"Nest" Is An Interesting New Take On Linux Kernel Scheduling For Better CPU Performance
Julia Lawall with Inria, France's National Institute for Research In Digital Science and Technology, presented on Nest at this weeks's Linux Plumbers Conference (LPC 2022) in Dublin. Nest was also worked on in cooperation with oracle Labs and University of Sydney.
While the existing Linux CFS scheduler behavior is to spread out tasks across the machine's available CPU cores, Nest takes a different approach given today's processor attributes. While spreading out the work can be beneficial and makes sense, firing up long-idled CPU cores can lead to latency until those cores are worked into a higher performance state (higher frequency) and can negatively impact the turbo frequency / power budget of currently-busy CPU cores. Nest takes this into account and tries to initially keep tasks to a set of "warm cores" that are already running in their highest performance state before spinning up the idled cores.
Nest also takes into account the parent/previous core in its scheduling decision to try to improve locality in the case of multi-socket CPUs.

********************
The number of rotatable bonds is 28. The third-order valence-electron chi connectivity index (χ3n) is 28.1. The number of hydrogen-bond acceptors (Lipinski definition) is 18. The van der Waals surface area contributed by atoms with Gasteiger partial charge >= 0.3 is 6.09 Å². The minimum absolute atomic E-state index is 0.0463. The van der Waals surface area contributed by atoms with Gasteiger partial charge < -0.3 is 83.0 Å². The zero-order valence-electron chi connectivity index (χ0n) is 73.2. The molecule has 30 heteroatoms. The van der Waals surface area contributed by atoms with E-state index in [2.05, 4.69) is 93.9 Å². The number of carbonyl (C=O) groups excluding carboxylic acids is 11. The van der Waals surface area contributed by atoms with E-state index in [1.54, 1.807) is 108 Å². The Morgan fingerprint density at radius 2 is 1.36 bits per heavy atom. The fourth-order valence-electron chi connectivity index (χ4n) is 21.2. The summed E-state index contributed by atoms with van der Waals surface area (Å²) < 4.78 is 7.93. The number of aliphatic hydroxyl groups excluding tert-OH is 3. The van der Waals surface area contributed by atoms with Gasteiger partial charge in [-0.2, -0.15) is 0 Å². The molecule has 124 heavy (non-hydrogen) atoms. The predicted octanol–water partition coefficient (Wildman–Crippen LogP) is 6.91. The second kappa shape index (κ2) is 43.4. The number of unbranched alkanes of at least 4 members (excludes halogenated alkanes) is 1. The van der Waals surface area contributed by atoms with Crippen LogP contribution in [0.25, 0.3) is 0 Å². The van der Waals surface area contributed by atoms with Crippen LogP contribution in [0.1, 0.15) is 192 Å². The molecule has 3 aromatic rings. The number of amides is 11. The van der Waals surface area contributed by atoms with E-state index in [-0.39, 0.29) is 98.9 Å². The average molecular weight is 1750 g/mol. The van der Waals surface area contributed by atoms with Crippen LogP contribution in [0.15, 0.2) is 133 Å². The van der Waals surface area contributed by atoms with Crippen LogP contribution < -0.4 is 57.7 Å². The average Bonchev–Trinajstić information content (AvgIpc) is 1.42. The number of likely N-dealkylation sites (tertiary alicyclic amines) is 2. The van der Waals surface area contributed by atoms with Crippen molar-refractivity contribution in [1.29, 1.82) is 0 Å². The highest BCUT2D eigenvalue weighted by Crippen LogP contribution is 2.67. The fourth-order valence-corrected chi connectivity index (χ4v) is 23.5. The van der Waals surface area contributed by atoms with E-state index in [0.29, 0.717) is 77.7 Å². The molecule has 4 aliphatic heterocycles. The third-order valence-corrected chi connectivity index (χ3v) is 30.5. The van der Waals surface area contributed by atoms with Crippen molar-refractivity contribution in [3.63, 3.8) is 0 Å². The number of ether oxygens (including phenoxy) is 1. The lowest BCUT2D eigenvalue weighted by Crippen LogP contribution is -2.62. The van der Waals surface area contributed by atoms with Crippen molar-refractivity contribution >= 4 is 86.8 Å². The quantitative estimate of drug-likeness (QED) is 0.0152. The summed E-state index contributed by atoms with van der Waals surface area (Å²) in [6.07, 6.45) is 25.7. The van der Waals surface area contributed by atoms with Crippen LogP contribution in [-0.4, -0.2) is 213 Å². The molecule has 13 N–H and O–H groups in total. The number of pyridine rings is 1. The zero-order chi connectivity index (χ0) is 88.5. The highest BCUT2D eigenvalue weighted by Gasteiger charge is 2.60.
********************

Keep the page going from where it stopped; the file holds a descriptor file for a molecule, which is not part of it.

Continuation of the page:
I was thinking many of the benchmarks they opted to run were all familiar to what I was usually running...
Sure enough, they were using the open-source Phoronix Test Suite for benchmarking and evaluating the impact of their scheduling decisions across a wide variety of workloads.
Ultimately they found that the Nest task scheduler could yield a 10% to 2x performance improvement on light or moderate workloads across 1/2/4 socket Intel servers as well as AMD servers and desktops too. For demanding multi-threaded workloads already using the CPU(s) to their full capacity, obviously there isn't much difference there but it's for the light to moderate workloads where the warm core approach of Nest appears to be very helpful with modern higher-core count systems/servers.
Those wanting to learn more can find the Nest scheduler presentation from LPC 2022 embedded below along with the slide deck (PDF).